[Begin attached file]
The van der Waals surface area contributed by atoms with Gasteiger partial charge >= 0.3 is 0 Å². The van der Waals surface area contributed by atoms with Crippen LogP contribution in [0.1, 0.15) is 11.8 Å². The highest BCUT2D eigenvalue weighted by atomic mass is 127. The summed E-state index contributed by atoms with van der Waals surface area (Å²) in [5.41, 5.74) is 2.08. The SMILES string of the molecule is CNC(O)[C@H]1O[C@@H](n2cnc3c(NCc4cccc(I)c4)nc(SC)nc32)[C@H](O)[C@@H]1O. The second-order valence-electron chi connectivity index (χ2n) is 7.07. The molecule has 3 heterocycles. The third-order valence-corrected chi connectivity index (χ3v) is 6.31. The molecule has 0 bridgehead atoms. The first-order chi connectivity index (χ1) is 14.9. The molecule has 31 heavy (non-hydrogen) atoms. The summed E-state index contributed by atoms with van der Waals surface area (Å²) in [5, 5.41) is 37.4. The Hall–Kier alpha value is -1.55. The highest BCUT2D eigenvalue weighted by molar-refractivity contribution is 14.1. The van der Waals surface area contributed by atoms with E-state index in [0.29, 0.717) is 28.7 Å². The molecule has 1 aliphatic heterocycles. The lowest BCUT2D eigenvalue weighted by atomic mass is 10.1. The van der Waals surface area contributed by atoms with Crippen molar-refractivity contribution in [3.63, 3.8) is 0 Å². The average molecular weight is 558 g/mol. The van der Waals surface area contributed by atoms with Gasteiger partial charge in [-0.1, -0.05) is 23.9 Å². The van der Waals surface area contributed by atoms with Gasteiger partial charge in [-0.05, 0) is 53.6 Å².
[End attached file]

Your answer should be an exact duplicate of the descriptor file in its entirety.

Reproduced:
The van der Waals surface area contributed by atoms with Gasteiger partial charge >= 0.3 is 0 Å². The van der Waals surface area contributed by atoms with Crippen LogP contribution in [0.1, 0.15) is 11.8 Å². The highest BCUT2D eigenvalue weighted by atomic mass is 127. The summed E-state index contributed by atoms with van der Waals surface area (Å²) in [5.41, 5.74) is 2.08. The SMILES string of the molecule is CNC(O)[C@H]1O[C@@H](n2cnc3c(NCc4cccc(I)c4)nc(SC)nc32)[C@H](O)[C@@H]1O. The second-order valence-electron chi connectivity index (χ2n) is 7.07. The molecule has 3 heterocycles. The third-order valence-corrected chi connectivity index (χ3v) is 6.31. The molecule has 0 bridgehead atoms. The first-order chi connectivity index (χ1) is 14.9. The molecule has 31 heavy (non-hydrogen) atoms. The summed E-state index contributed by atoms with van der Waals surface area (Å²) in [5, 5.41) is 37.4. The Hall–Kier alpha value is -1.55. The highest BCUT2D eigenvalue weighted by molar-refractivity contribution is 14.1. The van der Waals surface area contributed by atoms with E-state index in [0.29, 0.717) is 28.7 Å². The molecule has 1 aliphatic heterocycles. The lowest BCUT2D eigenvalue weighted by atomic mass is 10.1. The van der Waals surface area contributed by atoms with Crippen molar-refractivity contribution in [3.63, 3.8) is 0 Å². The average molecular weight is 558 g/mol. The van der Waals surface area contributed by atoms with Gasteiger partial charge in [-0.1, -0.05) is 23.9 Å². The van der Waals surface area contributed by atoms with Gasteiger partial charge in [-0.05, 0) is 53.6 Å².